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Born to Run: A Hidden Tribe, Superathletes, and the Greatest Race the World Has Never Seen Audible – Unabridged

4.7 out of 5 stars 3,280 customer reviews

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Format: Hardcover Verified Purchase
Born to Run succeeds at three levels. First, it is a page turner. The build up to a fifty-mile foot race over some of the world's least hospitable terrain drives the narrative forward. Along the way McDougall introduces a cast of characters worthy of Dickens, including an almost superhuman ultramarathoner, Jenn and the Bonehead--a couple who down bottles of booze to warm up for a race, Barefoot Ted, Mexican drug dealers, a ghostly ex-boxer, a heartbroken father, and of course the Tarahumara, arguably the greatest runners in the world.

Born to Run is such a rip-roaring yarn, that it is easy to miss the book's deeper achievements. At a second level, McDougall introduces and explores a powerful thesis--that human beings are literally born to run. Recreational running did not begin with the 1966 publication of "Jogging" by the co-founder of Nike. Instead, McDougall argues, running is at the heart of what it means to be human. In the course of elaborating his thesis, McDougall answers some big questions: Why did our ancestors outlive the stronger, smarter Neanderthals? Why do expensive running shoes increase the odds of injury? The author's modesty keeps him from trumpeting the novelty and importance of this thesis, but it merits attention.

Finally, Born to Run presents a philosophy of exercise. The ethos that pervades recreational and competitive running--"no pain, no gain," is fundamentally flawed, McDougall argues. The essence of running should not be grim determination, but sheer joy. Many of the conventions of modern running--the thick-soled shoes, mechanical treadmills, take no prisoners competition, and heads-down powering through pain dull our appreciation of what running can be--a sociable activity, more game than chore, that can lead to adventure. McDougall's narrative moves the book forward, his thesis provides a solid intellectual support, but this philosophy of joy animates Born to Run. I hope this book finds the wide audience it deserves.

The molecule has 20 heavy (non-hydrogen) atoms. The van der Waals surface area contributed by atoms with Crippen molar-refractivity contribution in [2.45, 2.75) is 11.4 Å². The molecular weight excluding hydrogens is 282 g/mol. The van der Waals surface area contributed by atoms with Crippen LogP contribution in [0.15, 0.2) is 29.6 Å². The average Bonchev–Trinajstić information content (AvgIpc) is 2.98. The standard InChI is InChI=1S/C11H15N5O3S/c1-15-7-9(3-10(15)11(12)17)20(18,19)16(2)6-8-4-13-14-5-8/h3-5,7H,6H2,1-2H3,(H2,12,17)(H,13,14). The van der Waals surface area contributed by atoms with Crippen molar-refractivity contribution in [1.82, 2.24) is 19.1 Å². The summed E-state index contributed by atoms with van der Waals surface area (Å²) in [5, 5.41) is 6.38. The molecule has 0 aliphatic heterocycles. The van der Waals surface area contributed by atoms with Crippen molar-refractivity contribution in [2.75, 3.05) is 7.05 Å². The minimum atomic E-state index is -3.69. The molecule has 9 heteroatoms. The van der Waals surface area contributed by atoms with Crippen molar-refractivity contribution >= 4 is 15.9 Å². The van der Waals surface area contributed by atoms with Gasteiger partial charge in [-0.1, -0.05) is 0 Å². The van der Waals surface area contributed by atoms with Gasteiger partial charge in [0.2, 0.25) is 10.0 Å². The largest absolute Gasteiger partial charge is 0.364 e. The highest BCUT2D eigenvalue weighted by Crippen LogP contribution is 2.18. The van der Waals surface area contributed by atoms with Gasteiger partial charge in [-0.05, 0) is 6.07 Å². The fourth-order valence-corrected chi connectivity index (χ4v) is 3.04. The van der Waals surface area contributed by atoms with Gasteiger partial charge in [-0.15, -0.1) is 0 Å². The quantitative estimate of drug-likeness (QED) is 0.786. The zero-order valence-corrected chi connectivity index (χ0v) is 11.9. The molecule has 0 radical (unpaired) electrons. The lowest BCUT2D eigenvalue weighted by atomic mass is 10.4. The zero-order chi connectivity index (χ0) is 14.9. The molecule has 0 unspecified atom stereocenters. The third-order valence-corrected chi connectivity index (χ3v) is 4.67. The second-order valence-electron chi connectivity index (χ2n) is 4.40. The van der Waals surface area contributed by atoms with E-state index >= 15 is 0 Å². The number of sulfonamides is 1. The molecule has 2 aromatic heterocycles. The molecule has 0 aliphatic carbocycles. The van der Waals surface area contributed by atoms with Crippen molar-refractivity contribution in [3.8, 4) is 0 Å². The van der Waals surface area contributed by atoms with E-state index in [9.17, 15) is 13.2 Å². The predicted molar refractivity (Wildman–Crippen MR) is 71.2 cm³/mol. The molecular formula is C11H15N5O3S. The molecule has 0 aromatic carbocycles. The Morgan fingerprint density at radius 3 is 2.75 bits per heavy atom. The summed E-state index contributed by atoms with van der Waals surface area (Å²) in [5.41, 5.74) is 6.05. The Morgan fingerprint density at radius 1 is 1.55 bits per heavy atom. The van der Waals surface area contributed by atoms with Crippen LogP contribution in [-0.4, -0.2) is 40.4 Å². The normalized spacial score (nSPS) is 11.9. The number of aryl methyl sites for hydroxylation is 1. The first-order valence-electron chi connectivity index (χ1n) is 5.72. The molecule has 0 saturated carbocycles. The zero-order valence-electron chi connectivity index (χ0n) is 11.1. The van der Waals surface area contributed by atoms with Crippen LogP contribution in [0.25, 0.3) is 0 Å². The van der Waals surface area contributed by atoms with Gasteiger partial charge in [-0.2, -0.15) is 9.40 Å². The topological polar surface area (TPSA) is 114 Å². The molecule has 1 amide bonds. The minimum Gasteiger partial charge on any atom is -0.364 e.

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Format: Hardcover Verified Purchase
I have to ditto other readers who said this book changed their life. And that is not hyperbole. Prior to reading this book I viewed myself as a fast short distance runner and I rarely, if ever, ran more than 3 miles at a time. I felt this was just the way things were and that I should accept it.

"Born to Run" completely changed my internal thought process about running. I was already aware of the running shoe issue. I've been slowly using Vibram Five Fingers for over a year and I've been trying to alter my gate from heel strike first to toe strike first. I found that it just takes patience and time to adapt in getting those muscles developed. McDougall is no liar - we've been screwed over by the running shoe companies. The first time I ran with the Vibram's I could barely walk for a week I was in so much pain. Now I can climb mountains in them.